Two Gorham businessmen teamed up Saturday to complete an unusual mission.

Eddie Benson of Benson Farm Earth Products in Gorham called Paul Smith, a Gorham contractor.

“I’ve got a job for you that you’ve never done before,” Smith said Benson told him.

Benson wanted a 90,000-pound, dead whale –  longer than a Gorham school bus – trucked to his farm, where his composting business is located. Smith shrugged off the task as merely a day in the life of a general contractor.

The story unfolded when Benson was contacted by Marine Mammals of Maine.

“Whenever a deceased whale washes up on shore anywhere on the Maine coast, they call us,” said Becki Benson, wife of Eddie Benson.

Marine Mammals of Maine,  a nonprofit, charitable organization, provides response, assistance and care to stranded marine animals in the southern and midcoast areas of Maine from Kittery to Rockland, according to its website. It has a stranding agreement with National Oceanic and Atmospheric Administration/Fisheries.

Lynda Doughty, biologist and executive director of Marine Mammals of Maine, said whale watchers spotted the dead whale on Friday floating in the water about 12 miles off Phippsburg. Doughty described the whale as an 11-year-old female and a Northern Atlantic right whale, the most endangered marine animal in the Northeast. She said there’s only 500 left.

The whale derives its name “right” from old whaling days when crews called it the right whale to harvest for its oil.

Doughty said two boats – one from Maine Marine Patrol and another from the Coast Guard – towed the whale to Portland, taking nine hours.

The Bensons have handled other whales, but none of this size. Smith, a Gorham Town Council candidate, drove his tractor-trailor that usually hauls heavy equipment, to Portland Yacht Co., where the whale was loaded.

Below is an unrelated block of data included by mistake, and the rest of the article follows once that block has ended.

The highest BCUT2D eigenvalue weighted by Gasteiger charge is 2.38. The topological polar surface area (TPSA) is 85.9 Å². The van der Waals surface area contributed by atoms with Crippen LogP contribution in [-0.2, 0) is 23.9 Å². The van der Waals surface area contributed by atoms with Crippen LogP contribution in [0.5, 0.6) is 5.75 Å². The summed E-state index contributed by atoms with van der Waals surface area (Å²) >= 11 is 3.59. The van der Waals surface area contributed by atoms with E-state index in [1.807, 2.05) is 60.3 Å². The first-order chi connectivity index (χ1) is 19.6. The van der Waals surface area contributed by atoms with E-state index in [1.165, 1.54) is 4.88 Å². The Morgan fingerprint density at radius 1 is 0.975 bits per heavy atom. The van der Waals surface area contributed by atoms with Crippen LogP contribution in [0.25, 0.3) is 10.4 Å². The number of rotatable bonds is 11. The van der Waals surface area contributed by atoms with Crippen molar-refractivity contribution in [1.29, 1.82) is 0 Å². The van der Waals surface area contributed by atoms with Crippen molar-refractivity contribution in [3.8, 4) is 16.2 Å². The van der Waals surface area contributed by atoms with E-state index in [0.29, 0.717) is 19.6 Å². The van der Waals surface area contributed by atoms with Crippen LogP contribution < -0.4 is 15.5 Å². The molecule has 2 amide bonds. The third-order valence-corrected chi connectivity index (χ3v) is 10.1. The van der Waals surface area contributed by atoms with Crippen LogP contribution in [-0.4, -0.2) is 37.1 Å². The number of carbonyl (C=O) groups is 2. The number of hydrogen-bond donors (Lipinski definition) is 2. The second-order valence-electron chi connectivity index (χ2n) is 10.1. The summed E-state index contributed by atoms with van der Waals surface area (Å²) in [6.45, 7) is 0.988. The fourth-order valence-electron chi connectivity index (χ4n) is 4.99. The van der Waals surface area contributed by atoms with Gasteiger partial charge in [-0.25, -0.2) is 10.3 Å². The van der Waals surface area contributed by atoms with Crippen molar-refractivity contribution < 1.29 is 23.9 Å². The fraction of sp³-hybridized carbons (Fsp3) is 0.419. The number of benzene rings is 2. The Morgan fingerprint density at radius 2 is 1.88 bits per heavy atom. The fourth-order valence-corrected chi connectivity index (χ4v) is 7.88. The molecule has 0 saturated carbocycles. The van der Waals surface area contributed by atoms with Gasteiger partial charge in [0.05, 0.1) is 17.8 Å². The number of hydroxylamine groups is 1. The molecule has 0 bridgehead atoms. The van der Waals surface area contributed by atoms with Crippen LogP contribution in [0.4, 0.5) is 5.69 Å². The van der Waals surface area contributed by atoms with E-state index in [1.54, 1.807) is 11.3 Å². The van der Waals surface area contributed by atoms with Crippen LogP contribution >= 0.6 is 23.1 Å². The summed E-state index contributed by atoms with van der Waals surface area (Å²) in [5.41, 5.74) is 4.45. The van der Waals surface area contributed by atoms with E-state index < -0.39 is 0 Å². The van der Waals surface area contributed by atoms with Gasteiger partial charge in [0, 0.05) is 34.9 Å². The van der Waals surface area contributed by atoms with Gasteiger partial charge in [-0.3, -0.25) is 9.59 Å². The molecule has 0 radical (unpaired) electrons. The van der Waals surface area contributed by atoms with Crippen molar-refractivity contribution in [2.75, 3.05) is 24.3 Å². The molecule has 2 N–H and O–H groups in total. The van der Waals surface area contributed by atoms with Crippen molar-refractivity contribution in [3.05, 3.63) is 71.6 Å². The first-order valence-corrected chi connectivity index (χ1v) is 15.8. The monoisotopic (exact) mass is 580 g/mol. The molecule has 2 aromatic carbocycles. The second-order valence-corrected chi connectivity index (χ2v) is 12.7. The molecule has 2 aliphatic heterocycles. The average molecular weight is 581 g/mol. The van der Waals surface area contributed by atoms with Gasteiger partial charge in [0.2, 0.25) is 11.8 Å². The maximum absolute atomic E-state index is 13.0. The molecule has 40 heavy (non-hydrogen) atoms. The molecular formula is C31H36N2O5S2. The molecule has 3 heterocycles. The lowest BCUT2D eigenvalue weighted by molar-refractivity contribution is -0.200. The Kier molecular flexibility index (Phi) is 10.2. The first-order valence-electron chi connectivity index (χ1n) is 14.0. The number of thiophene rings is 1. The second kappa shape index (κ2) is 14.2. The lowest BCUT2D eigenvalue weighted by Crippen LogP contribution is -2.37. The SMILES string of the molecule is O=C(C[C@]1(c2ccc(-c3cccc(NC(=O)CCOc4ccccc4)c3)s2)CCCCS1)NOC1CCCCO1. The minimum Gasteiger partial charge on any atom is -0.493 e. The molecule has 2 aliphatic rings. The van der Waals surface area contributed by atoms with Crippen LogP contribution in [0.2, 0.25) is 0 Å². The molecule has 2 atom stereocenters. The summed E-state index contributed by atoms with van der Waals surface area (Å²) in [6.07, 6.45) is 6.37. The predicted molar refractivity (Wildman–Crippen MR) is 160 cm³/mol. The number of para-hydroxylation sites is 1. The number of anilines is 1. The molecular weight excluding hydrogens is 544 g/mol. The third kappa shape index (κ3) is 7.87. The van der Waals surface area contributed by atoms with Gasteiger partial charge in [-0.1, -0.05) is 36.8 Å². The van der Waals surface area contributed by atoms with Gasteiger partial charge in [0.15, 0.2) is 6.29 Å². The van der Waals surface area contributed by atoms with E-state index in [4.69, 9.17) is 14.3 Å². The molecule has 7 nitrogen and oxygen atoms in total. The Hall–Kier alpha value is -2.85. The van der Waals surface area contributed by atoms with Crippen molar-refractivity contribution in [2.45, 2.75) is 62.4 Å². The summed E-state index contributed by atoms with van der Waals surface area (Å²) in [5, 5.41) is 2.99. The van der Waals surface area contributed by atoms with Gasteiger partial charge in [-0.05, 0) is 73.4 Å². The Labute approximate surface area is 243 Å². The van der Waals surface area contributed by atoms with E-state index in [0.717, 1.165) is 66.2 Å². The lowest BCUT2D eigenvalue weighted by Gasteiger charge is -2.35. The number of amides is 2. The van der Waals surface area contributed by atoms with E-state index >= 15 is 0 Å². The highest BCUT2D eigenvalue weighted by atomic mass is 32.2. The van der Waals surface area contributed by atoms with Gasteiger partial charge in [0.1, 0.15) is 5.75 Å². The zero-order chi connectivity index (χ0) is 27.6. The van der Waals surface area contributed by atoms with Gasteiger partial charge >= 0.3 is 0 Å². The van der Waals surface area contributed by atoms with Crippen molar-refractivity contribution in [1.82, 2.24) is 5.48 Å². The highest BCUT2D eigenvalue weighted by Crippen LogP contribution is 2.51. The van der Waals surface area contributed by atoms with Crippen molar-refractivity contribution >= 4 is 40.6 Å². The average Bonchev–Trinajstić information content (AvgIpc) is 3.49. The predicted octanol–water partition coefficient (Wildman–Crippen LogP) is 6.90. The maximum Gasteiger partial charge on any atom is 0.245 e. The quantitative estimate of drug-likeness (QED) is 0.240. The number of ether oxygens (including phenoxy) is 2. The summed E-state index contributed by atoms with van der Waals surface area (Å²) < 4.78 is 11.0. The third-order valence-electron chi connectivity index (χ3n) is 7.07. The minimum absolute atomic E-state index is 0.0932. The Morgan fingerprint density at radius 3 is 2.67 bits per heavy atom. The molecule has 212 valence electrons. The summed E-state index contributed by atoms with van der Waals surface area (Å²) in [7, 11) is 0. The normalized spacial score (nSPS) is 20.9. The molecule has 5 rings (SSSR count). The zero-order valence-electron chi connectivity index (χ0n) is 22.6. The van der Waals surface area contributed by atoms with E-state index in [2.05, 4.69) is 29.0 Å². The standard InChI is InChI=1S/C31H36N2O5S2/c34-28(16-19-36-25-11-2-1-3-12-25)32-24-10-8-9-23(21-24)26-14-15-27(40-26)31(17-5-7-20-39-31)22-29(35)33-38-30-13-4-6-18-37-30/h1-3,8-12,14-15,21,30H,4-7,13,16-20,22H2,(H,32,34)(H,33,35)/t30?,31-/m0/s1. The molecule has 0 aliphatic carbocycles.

Smith and his big rig arrived at about 7 p.m. Saturday at the waterfront. Becki Benson said a 100-ton boat-lift hoisted the huge whale onto Smith’s trailer. She said a few side rails had to be removed from the trailer so the whale would fit, and its fins extended over sides.

“It didn’t go on easy,” Smith said.

He said his trailer is 43 feet in length and the whale’s tail dangled out over the rear of the trailer. Its tail touched the ground. Smith estimated the whale was 46 feet long. For a comparison, the whale was longer than a 40-foot Gorham schoolbus.

The whale’s mouth was ensnarled in fishing gear. Smith said rope and a buoy were found in its mouth.

Ben Tuttle, a Gorham resident, assisted Benson and Smith during the venture. Tuttle praised  three yacht club employees – Kevin Boucher, Ray Stoddard and Mike Lacourse – for their skill in placing the whale aboard Smith’s trailer.

“They’re rock stars,” Tuttle said Tuesday, and called Benson and Smith legends in Gorham.

The loading process encompassed several hours, and the Gorham team with the whale headed to the farm at 2 a.m. Sunday, Becki Benson said.

Smith said cab drivers snapped photos as the big rig crawled along the route through Portland. Smith followed Eddie Benson, who led the way in a truck.  Acompanying Smith,  Tuttle stayed in contact by cellphone with Benson.

“I was riding shotgun with Paul,” Tuttle said. “It was an event.”

With flashers activated, they traveled from Commercial Street to Congress Street into Stroudwater and to William Clarke Drive in Westbrook.

The big load proceeded up Route 25 to Gorham before swinging off onto Route 237. Smith said a Gorham police officer was at Mosher’s Corner and followed the whale to the Benson Farm.

The trip took about an hour.

“I took it easy,” Smith said.

At the farm, Smith said, federal authorities did a medical examination called a necropsy.

The cause of death, Doughty said, was the entanglement, and NOAA is still investigating the incident.

“The whale did have significant weight loss,” Doughty said. “Her blubber layer was limited.”

Scientists took samples of the whale for research and the flesh was composted at the farm. Becki Benson said the remains are federally owned.

Doughty estimated costs associated with recovering the whale would exceed $5,000.

The tail of a dead whale overhangs the 43-foot trailer of Paul Smith, left, the Gorham general contractor who trucked the huge carcass from Portland to Benson’s Farm in Gorham late Saturday.

The big rig hauling a whale was spectacle on Congress Street in Portland about 2 a.m. Sunday.

The carcass of a 42-ton right whale lies on the ground at Benson Farm Earth Products in Gorham.